Managing Acute Spinal Cord Injuries

Stephanie Kube, DVM, DACVIM, Natasha Olby, VetMB, PhD, DACVIMCompendium, September 2008

Acute spinal cord injuries commonly seen in veterinary patients include vascular, compressive, and concussive injuries. Vascular lesions, or infarcts, are usually caused by fibrocartilagenous emboli. Concussive and compressive injuries have a variety of pathologies, including intervertebral disk disease, fractures, and luxations (dislocations) of the vertebral column. Although considerable controversy exists over the most appropriate way to manage acute spinal cord injuries, early surgical intervention or decompression remains the best treatment option in managing acute compressive injuries in veterinary patients. High-dose methylprednisolone sodium succinate, an established treatment in human medicine, is falling out of favor because studies have shown little therapeutic benefit and severe adverse effects.

Fluoroquinolones – Then and Now

Lidia M. Pallo-Zimmerman, DVM, DACVIM, Julie K. Byron, DVM, MS, DACVIM, Thomas K. Graves, DVM, PhD, DACVIM
Compendium, July 2010

Fluoroquinolones were discovered in the 1960s as a derivative of the antimalarial drug chloroquine. Over the past 40 years, many fluoroquinolones have been developed for use in human and veterinary medicine. As with all classes of antibiotics, resistance to fluoroquinolones is a serious concern, and multiple avenues for resistance are being investigated. Resistance-associated point mutations in bacterial DNA and, more recently, plasmid-mediated resistance have been reported in both human and veterinary bacterial isolates. This article reviews the history and most current literature on fluoroquinolones approved for use in dogs and cats and the spectra of activity, mechanisms of action, resistance patterns, and recommendations for appropriate clinical use of these drugs

Ultrasound of the Gastrointestinal Tract

Martha Moon Larson, DVM, MS, David S. Biller, DVM
Vet Clin Small Anim 39 (2009) 747–759

Familiarity with the normal and abnormal ultrasound appearance of the canine and feline gastrointestinal (GI) tract provides a marked advantage in the diagnosis of GI disease. Although gas may inhibit complete visualization, in many cases, ultrasound is able to confirm or rule out suspected disease. It should be noted that ultrasound of the GI tract does not preclude the need for abdominal radiographs. The two imaging modalities are complementary, and each adds individual information. Ultrasound evaluation of the GI tract provides information about bowel wall thickness and layers, assessment of motility, and visualization of important adjacent structures such as lymph nodes and peritoneum. In the hands of experienced sonographers, abdominal ultrasound has replaced the need for GI contrast studies in many cases, saving time, money, radiation exposure, and stress to the patient.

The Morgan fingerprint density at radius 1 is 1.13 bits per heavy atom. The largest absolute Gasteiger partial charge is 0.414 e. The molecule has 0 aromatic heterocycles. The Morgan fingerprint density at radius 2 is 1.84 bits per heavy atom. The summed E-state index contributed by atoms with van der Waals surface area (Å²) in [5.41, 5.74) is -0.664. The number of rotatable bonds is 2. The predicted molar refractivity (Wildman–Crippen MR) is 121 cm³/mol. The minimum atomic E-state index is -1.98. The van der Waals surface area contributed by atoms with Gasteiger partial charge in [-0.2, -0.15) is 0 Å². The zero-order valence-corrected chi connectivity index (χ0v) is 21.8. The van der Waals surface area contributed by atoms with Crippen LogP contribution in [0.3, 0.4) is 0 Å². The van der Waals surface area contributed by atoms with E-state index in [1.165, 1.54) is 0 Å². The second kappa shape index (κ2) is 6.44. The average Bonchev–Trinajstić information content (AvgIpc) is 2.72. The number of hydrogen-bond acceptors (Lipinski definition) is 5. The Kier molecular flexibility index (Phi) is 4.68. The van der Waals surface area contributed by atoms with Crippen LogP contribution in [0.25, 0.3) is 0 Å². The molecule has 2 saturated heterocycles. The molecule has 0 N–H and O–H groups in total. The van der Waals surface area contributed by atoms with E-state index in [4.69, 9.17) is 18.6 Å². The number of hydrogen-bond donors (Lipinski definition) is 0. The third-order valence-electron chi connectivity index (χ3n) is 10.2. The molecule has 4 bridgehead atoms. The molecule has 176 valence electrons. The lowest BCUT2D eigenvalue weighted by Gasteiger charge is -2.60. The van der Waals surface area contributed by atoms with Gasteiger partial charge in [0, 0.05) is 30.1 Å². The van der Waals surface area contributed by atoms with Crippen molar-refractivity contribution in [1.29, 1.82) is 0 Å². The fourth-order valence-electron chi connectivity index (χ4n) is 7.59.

Guidelines for Reducing Pathogens in Veterinary Hospitals - Disinfectant Selection, Cleaning Protocols, and Hand Hygiene

Joshua A. Portner, DVM, DACVECC, 
Justine A. Johnson, DVM, DACVECC
Compendium, 2010

Antibiotic resistance is a growing problem in the hospital setting. Organisms that cause hospital-acquired infections are generally highly resistant, requiring expensive antibiotics and further hospitalization. As a result, many owners of infected pets choose euthanasia. Appropriate hospital disinfection and staff hygiene practices can prevent such infections by reducing the pathogen load in a facility in accordance with the "nosocomial prevention triad"—appropriate antibiotic usage, staff and patient hygiene, and hospital maintenance and disinfection. This review outlines the development and implementation of hospital disinfection protocols and hand hygiene practices in small animal veterinary hospital

Feline Pediatrics - How to Treat the Small and the Sick

Susan Little DVM
Compendium, 2011

Most veterinarians have been presented with kittens that have failed to thrive. These patients are challenging due to their small size, their unfamiliar physiology, and the tendency for their status to deteriorate quickly. The most common general causes of illness and failure to thrive are maternal, gestational, environmental, genetic, and infectious factors. In much of the veterinary literature, the neonatal period is defined as the first 4 weeks of life. However, it is clinically useful to consider defined risk periods: the first 4 days of life (when many problems are related to labor and delivery or the environment); between 21 and 28 days of age (when important changes leading to neurologic and behavioral maturation take place); and weaning (4 to 6 weeks of age).